Skyzoo Wants A Shot At Rap’s Great Lyrical Debate

'The tape itself is something that people are gonna talk about,' Skyzoo tells Mixtape Daily about The Great Debater.

Main Pick

Street King: Skyzoo

Holding It Down For: Brooklyn, NY

Mixtape: The Great Debater

Real Spit: Back when Hov posed the question in his 1997 song “Where I’m From,” people would argue about who was the best MC. Biggie, Jay-Z and Nas were popular G.O.A.T candidates, but after the ’90s era of New York lyricism began to fade, the debate turned to: “Who sells the most records or has the most money?” With his latest mixtape, The Great Debater, Brooklyn rapper Skyzoo looks to re-shift the focus.

“The concept, the theme for the whole project is really just taking the idea of what people already think about me as far as being a lyricist, a rapper’s rapper. And The Great Debater just carries on that tradition,” Sky told Mixtape Daily. “The tape itself is something that people are gonna talk about, go back and forth about, as far as where it puts me in the echelon of MCs and lyricists and where people already place me and where I’m already at with it.”

For Sky to assume that his tape will put him in the conversation with some of rap’s elite may come off as pretentious to those who aren’t familiar with his catalog, but one listen to The Great Debater should curb doubts. The tightly packed bars of “Complicated Rhythm” exemplify S-K’s mission as he parallels his rise to the likes of NBA great LeBron James and Jay-Z. He starts off, “They give me the same flack they gave Gloria’s son/ Either or: James or Carter, but both of them won.”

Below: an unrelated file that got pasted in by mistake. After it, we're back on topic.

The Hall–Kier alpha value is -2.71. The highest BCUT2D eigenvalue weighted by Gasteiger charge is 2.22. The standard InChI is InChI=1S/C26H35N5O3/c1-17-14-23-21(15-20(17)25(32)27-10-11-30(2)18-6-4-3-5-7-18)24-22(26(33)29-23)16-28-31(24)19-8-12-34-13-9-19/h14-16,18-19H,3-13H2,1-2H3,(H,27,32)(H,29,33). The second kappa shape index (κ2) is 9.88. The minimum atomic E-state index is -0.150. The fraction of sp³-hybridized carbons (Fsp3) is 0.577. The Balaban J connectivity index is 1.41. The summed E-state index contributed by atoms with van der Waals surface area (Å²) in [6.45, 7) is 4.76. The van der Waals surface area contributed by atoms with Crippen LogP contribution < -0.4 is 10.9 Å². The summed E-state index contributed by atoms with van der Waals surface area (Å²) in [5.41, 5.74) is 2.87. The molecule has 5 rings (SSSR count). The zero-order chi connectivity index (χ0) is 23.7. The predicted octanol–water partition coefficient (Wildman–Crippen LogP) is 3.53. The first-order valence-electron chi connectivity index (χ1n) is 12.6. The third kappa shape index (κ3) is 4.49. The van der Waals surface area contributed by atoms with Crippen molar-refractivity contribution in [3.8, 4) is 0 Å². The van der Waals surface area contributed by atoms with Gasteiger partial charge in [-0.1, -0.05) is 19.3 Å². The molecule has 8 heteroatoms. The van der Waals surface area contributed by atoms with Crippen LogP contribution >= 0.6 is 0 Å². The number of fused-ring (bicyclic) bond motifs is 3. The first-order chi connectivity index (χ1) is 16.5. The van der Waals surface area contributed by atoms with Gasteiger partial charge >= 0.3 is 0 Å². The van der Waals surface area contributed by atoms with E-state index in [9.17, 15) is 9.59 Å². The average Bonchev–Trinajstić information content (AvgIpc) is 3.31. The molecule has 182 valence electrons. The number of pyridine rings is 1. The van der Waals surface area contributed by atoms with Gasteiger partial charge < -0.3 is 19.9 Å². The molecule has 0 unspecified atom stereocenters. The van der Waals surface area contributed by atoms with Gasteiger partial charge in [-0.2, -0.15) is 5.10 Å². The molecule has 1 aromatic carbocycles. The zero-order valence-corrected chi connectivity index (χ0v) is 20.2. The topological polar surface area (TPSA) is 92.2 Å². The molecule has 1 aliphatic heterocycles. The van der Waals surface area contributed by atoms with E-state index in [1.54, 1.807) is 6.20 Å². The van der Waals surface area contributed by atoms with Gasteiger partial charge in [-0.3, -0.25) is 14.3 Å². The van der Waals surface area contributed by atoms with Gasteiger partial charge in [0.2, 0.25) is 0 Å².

On “The Definitive Prayer,” he continues to weave intricate rhyme schemes as he brags that his “serenades warrant hearing aids.” The tape’s production is key, too, focusing more on boom-bap than club-driven tracks thanks to beats from 9th Wonder, Illmind and Best Kept Secret. Overall, the Brooklyn rapper’s offering challenges the listener, who will no doubt have to listen several times in order to breakdown the MC’s lyrical layers. But no matter which side of the Skyzoo great debate you end up on, it’s an interesting conversation.

Joints to Check For
» “Written in the Drums” ” ‘Written in the Drums’ is one of the first records that I did for the tape, produced by Swift D. Right away I was like, ‘This is it; this is the one I want to roll with.’ And then that kinda created the theme and the concept of the record where pretty much whatever is gonna be is gonna be, it’s already written.

» “Test Drive” ” ‘Test Drive’ is produced by my man Illmind. For those watching and listening, you already know the chemistry that Illmind and myself have. When we get together, you never know what you’re gonna get. You might get ‘Kitchen Table,’ you might get ‘Krylon,’ you might get ‘Speakers on Blast.’ So with this, we got ‘Test Drive,’ which is unlike anything we’ve ever done before. If I had to pick one record that embodies what the tape represents … this record embodies all of that.

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Mentally been many places, but I'm Brooklyn's own. Hip-hop gives me life!
@RobMarkman